AI Deep Dive


Over the past few decades, tech investors have looked past unprofitable startups and asked one main question - what’s going to be the next breakthrough technology that will change everything?

And it turns out we might have finally found it. ChatGPT was released in November 2022 and triggered an AI revolution that’s got even the biggest names in the tech game - Google, Apple and Microsoft - racing to keep up.

And this is just the beginning. Last week Nvidia’s CEO told investors that we’re at the iPhone moment for AI, which means that this cutting-edge technology is going to impact every industry and transform the way we work.

PwC says AI could boost the global economy by $15 trillion by 2030. And some major companies are spending tens of billions of dollars investing in and building up their internal AI capabilities. 

But is it too late to get in on the action? With astronomical computing costs and economists warning of an AI bubble, investors may be hesitant to jump in.

Generative AI

Generative artificial intelligence uses algorithms, models, and other forms of machine learning to generate new and original content. A chatbot is an AI-powered application that simulates human conversations through responding to inputs in a conversational manner.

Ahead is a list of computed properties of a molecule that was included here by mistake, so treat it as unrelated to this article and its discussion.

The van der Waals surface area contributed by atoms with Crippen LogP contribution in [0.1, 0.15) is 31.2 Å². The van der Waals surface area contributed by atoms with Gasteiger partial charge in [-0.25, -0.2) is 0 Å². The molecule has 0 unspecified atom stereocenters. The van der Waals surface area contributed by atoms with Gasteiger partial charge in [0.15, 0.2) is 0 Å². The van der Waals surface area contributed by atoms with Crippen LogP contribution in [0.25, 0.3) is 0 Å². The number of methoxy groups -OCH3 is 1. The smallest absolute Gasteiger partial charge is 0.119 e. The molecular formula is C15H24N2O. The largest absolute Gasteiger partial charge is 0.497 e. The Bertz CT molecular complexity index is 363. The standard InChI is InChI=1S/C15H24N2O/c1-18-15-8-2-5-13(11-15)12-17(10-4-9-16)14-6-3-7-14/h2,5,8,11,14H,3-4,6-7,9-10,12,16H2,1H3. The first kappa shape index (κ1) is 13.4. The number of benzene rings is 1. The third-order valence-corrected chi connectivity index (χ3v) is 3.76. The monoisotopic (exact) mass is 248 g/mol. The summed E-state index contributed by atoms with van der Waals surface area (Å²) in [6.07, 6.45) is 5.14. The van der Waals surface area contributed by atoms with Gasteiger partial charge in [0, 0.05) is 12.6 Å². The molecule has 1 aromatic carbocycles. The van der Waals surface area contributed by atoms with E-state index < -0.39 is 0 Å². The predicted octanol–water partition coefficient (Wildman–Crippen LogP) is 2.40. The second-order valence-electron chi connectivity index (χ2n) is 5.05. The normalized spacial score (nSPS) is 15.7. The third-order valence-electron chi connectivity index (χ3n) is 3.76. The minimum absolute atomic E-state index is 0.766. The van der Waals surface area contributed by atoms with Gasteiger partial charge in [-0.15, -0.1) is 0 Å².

Chatbots have been around for a minute. You’ve probably used chatbots before for customer service requests or other forms of virtual assistants. Engineers have been trying to develop generative AI since the 1950s. And AOL’s virtual assistant was one of the first big-time players in the space in the 1990s and 2000s.

But OpenAI changed the game when it developed and released ChatGPT. OpenAI was founded in 2015, and had some big time backers like Sam Altman, Elon Musk, and Peter Thiel.

OpenAI launched GPT-3 in 2020 and said it could summarize legal documents and propose code. 

But when the company released ChatGPT to the public, it became all the rage. 


OpenAI didn’t really expect much fanfare when they released ChatGPT. ChatGPT’s capabilities weren’t that different from GPT-3 released a few years earlier - the user interface was just much easier to use. 

ChatGPT’s founders thought they were releasing a ‘research preview’. But they weren’t ready for what came next.

ChatGPT literally took the Internet by storm, becoming the fastest-growing Internet application in history, reaching 100 million users in just under 2 months. 

OpenAI might have thought they were just releasing a demo and research preview. But they might have accidentally set off a multi-billion dollar arms race.

AI Arms Race

The ChatGPT frenzy caught even the largest tech companies off guard. Microsoft and Google raced to change their corporate strategies and pour billions of dollars into expanding their chatbot capabilities. And Meta and Apple started to flex their generative AI offerings on every investor call.